Drivers and triggers of international food price spikes and volatility
Getaw Tadesse, Bernardina Algieri, Matthias Kalkuhl, Joachim von Braun1,
It is becoming frequently more obvious: the effects of price fluctuations and volatility are particularly devastating for global food security.
As a result, three researchers recently examined the drivers and triggers of intrinsic instability in agricultural markets; we have published an extract of their report here3.
Agricultural price volatility is explained by the unique combination of exogenous and endogenous risks. This means that excessive speculation in futures markets, the growing disconnection in economic fundamentals and the structural price hypervolatility observed on agricultural markets since 2008 facilitate the formation of agricultural bubbles and threaten not only agriculture but also food security.
Since 2008, reducing price hypervolatility and addressing food insecurity have been priorities for the international community and in particular, food stocks a strategic variable. However, any efforts are still insufficient. The difficulty in combating price volatility can also be explained by a lack of international cooperation, even though some initiatives are particularly commendable as pointed out by the experts in the report.
This call for greater international cooperation can only be welcomed, because the real challenge is to comprehensively address the various issues related to agriculture, and thus to establish a global agricultural governance able to effectively combat the natural and endogenous risks that threaten our food security.
momagri Editorial Board
This study has investigated the main drivers of food price spikes and volatility for wheat, maize, and soybeans, and shown how these factors trigger crisis at extreme price changes. The analysis has indicated that exogenous shocks as well as the linkages between food, energy, and financial markets play a significant role in explaining food price volatility and spikes.
In addition to demand and supply shocks, speculation is an important factor in explaining and triggering extreme price spikes.
Excessive speculation is more strongly associated with price spikesat extreme positive price changes than with negative price changes, implying that the stabilizing effect of speculation through price discovery is smaller than its destabilizing effect through creating market bubbles.
The results also confirm that supply shocks are reflected in price spikes and that the effect of oil price shocks is greater for price risk than for food crisis. The effect of oil prices on food price spikes has emerged as significant only in recent years. Financial crisis exerts a strong impact on food price volatility, which confirms the increasing link between financial and commodity markets.
On the basis of the empirical results, it seems opportune for policy makers to prevent excessive speculative behaviors in the commodity market in order to reduce price spikes and prevent short-term food crises. In this context, caps on trading under extreme market situations, or taxation of food commodity futures trading along the lines of the Tobin tax, could be framed. Designing flexible biofuel policies that are responsive to the food supply situation can also help stabilize prices and reduce volatility spillovers from oil markets in times of food crisis. Recent changes in the US biofuel mandate, for example, include flexibility mechanisms that allow for relaxing the blending requirement in one year if compensated in another year.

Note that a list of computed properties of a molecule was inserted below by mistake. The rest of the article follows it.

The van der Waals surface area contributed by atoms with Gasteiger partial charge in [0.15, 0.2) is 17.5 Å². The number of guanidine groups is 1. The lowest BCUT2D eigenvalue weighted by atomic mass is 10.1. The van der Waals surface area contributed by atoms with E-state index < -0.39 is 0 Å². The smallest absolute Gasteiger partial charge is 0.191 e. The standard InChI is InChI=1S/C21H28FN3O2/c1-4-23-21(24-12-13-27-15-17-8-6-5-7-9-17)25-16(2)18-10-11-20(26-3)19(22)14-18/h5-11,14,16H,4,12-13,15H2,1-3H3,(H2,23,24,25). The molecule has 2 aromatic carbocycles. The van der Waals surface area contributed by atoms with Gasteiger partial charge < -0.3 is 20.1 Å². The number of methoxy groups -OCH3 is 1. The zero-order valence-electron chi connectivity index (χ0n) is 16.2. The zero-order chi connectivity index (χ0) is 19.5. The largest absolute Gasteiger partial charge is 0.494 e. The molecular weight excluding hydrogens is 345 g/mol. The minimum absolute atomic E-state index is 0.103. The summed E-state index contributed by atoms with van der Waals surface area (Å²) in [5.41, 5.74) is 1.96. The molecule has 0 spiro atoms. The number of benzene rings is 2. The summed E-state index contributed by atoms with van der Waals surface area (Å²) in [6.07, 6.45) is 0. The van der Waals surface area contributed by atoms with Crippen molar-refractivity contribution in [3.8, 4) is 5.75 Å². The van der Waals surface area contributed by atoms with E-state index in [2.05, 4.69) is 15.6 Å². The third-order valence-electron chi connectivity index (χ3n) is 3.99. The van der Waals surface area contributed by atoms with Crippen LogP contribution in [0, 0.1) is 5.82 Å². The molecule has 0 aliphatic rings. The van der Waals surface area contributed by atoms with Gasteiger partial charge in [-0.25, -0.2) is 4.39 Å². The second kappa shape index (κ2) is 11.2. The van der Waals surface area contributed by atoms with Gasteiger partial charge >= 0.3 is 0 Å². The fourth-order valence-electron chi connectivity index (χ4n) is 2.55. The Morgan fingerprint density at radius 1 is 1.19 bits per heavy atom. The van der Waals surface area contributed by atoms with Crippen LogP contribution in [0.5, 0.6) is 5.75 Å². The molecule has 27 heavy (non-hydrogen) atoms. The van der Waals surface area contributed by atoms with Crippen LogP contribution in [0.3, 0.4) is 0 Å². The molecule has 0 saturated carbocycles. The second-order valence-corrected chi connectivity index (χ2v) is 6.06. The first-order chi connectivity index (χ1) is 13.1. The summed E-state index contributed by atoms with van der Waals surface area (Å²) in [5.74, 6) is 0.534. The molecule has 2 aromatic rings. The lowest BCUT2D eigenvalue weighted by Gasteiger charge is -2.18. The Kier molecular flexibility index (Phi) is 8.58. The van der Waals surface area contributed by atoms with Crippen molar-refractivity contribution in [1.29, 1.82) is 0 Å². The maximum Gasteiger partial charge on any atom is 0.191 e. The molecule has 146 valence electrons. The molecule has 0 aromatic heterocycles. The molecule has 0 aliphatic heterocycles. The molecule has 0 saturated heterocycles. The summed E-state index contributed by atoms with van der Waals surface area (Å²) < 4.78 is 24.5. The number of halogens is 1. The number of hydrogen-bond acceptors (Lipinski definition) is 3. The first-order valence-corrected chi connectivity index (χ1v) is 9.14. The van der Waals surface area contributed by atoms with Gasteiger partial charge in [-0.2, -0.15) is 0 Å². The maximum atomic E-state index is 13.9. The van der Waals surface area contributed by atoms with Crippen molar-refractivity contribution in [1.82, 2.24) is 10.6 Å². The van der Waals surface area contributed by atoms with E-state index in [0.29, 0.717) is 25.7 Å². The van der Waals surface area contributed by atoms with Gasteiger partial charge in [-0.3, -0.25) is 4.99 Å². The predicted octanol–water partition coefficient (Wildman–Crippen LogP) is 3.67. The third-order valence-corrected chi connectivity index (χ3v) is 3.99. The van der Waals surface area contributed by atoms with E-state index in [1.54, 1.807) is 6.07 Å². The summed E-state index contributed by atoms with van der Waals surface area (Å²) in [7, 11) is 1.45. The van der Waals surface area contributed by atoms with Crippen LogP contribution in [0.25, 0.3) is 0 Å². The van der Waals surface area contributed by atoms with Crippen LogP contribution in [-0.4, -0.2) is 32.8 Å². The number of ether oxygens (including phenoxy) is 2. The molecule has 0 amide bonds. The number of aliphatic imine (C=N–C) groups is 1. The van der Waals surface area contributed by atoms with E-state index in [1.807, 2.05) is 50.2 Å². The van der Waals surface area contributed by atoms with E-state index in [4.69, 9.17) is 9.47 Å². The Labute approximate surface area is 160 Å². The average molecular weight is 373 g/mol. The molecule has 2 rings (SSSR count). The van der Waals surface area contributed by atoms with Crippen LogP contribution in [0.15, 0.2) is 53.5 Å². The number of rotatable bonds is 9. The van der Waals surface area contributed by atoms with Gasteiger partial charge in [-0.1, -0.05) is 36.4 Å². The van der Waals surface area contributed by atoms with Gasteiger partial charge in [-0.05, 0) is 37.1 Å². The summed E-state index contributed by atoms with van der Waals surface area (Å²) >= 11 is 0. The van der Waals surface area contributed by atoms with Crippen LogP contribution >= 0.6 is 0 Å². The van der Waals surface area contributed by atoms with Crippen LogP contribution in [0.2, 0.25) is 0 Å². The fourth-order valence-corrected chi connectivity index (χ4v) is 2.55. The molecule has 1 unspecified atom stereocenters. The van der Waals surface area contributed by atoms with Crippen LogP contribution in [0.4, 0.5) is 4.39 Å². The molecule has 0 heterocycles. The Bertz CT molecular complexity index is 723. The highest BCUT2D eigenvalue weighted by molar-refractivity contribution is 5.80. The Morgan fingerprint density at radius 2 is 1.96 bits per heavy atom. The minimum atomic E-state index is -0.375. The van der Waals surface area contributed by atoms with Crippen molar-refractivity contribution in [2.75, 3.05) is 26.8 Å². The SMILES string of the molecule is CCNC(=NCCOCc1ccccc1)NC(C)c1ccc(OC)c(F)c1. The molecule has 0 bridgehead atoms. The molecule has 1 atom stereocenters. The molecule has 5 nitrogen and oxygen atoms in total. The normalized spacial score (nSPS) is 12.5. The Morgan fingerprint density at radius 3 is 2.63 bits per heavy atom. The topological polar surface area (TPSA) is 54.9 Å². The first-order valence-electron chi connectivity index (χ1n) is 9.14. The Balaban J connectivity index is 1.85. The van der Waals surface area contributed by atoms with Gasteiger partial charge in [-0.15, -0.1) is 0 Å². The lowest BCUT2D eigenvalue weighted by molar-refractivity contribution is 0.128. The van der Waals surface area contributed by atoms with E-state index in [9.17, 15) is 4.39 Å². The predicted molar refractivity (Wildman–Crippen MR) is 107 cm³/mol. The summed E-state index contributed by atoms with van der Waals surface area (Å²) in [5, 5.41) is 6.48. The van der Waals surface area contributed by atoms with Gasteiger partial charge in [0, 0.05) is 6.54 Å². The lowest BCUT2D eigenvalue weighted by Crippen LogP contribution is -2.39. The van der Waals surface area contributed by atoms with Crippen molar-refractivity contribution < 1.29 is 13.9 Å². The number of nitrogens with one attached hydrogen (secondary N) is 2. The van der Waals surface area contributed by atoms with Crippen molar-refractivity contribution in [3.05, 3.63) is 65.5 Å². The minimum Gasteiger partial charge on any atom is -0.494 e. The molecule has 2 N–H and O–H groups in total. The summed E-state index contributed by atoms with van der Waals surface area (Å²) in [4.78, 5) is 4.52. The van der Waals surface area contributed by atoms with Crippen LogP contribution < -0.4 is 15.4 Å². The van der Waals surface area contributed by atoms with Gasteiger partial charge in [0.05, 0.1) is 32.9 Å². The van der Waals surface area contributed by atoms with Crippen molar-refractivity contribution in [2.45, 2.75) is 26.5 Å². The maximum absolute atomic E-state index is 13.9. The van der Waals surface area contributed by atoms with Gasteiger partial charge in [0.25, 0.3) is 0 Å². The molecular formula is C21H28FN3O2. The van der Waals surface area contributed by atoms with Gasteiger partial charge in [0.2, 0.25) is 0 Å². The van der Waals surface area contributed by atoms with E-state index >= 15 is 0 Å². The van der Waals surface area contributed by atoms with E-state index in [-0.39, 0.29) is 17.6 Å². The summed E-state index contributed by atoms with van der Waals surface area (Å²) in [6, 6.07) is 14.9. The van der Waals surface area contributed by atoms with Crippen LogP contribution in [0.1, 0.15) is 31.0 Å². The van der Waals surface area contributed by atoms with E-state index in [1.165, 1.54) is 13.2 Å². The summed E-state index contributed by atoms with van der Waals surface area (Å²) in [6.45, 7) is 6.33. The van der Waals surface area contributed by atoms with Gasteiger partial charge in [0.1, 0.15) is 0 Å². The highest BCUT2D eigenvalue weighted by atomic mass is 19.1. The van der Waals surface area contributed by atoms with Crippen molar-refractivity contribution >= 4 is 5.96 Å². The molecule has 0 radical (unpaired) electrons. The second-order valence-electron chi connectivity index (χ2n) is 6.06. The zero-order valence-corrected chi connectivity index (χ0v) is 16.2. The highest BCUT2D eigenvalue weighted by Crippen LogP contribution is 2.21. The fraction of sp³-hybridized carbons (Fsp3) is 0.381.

Improving the market information base would further help all market actors to form expectations based on fundamentals and to detect shortages early. While the Agricultural Market Information System (AMIS) initiative of the G20 strives for higher transparency, sufficient contributions from some member states are still lacking.
Recent developments in many countries to increase national grain stocks to reduce volatility and import dependency lead to increased grain scarcity and thus higher prices in the short run. International levels of storage are, however, only one option to reduce volatility, which turned out to be mostly insignificant in our analyses.
One reason might be lack of cooperation: governments building stocks only for their citizens tend to complement storage policies with trade restrictions, which effectively withdraw their stocks from the global grain market. Such collective action failure needs to be addressed in regional and global trade talks that should also consider the international consequences of national stockholding policies.
Besides policies to reduce volatility and extreme price spikes, governments can increase resilience of producers and consumers to deal with price changes. This can be done by supporting contract farming and price insurance mechanisms on the production side and by enhancing safety nets and access to financial services on the consumer side.
Governments and their international associations such as the G20 should therefore carefully analyze all available options for preventing food price spikes and volatility—from interventions in financial markets to biofuel policies—and they should also facilitate market information.
1 Respectively researchers at IFPRI, Universita della Calabria, and Center for Development Research (ZEF)
2 Review published by Elseiver
3 The full report is available from this link http://ac.els-cdn.com/S0306919213001188/1-s2.0-S0306919213001188-main.pdf?_tid=6440e3ca-f185-11e3-ae1a-00000aab0f6b&acdnat=1402504276_664cda99b7fbcaea86b7c8f1b15bc555